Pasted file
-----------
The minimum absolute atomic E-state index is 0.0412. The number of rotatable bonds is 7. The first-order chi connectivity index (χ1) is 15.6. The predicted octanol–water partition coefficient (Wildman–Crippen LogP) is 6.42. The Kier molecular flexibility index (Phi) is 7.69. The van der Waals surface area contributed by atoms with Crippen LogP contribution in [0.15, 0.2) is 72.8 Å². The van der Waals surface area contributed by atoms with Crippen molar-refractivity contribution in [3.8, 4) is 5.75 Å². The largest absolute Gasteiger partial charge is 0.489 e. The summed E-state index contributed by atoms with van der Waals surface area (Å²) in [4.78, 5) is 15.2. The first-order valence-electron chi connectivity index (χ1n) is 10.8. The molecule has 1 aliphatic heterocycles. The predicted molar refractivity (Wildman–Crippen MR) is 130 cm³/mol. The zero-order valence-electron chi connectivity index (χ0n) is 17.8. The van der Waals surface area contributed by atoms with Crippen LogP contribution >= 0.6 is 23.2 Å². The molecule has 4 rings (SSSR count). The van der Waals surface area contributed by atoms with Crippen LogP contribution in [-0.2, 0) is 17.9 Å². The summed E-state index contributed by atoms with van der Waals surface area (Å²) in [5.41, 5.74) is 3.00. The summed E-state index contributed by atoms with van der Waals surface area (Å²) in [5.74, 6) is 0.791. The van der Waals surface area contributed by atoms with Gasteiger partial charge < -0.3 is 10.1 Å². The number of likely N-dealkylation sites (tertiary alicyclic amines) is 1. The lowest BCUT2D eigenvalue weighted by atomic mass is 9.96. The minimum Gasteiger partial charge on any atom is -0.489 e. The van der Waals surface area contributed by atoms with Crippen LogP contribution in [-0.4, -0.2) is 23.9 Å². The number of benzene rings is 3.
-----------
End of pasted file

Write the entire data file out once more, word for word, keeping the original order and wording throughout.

The minimum absolute atomic E-state index is 0.0412. The number of rotatable bonds is 7. The first-order chi connectivity index (χ1) is 15.6. The predicted octanol–water partition coefficient (Wildman–Crippen LogP) is 6.42. The Kier molecular flexibility index (Phi) is 7.69. The van der Waals surface area contributed by atoms with Crippen LogP contribution in [0.15, 0.2) is 72.8 Å². The van der Waals surface area contributed by atoms with Crippen molar-refractivity contribution in [3.8, 4) is 5.75 Å². The largest absolute Gasteiger partial charge is 0.489 e. The summed E-state index contributed by atoms with van der Waals surface area (Å²) in [4.78, 5) is 15.2. The first-order valence-electron chi connectivity index (χ1n) is 10.8. The molecule has 1 aliphatic heterocycles. The predicted molar refractivity (Wildman–Crippen MR) is 130 cm³/mol. The zero-order valence-electron chi connectivity index (χ0n) is 17.8. The van der Waals surface area contributed by atoms with Crippen LogP contribution >= 0.6 is 23.2 Å². The molecule has 4 rings (SSSR count). The van der Waals surface area contributed by atoms with Crippen LogP contribution in [-0.2, 0) is 17.9 Å². The summed E-state index contributed by atoms with van der Waals surface area (Å²) in [5.41, 5.74) is 3.00. The summed E-state index contributed by atoms with van der Waals surface area (Å²) in [5.74, 6) is 0.791. The van der Waals surface area contributed by atoms with Gasteiger partial charge < -0.3 is 10.1 Å². The number of likely N-dealkylation sites (tertiary alicyclic amines) is 1. The lowest BCUT2D eigenvalue weighted by atomic mass is 9.96. The minimum Gasteiger partial charge on any atom is -0.489 e. The van der Waals surface area contributed by atoms with Crippen LogP contribution in [-0.4, -0.2) is 23.9 Å². The number of benzene rings is 3.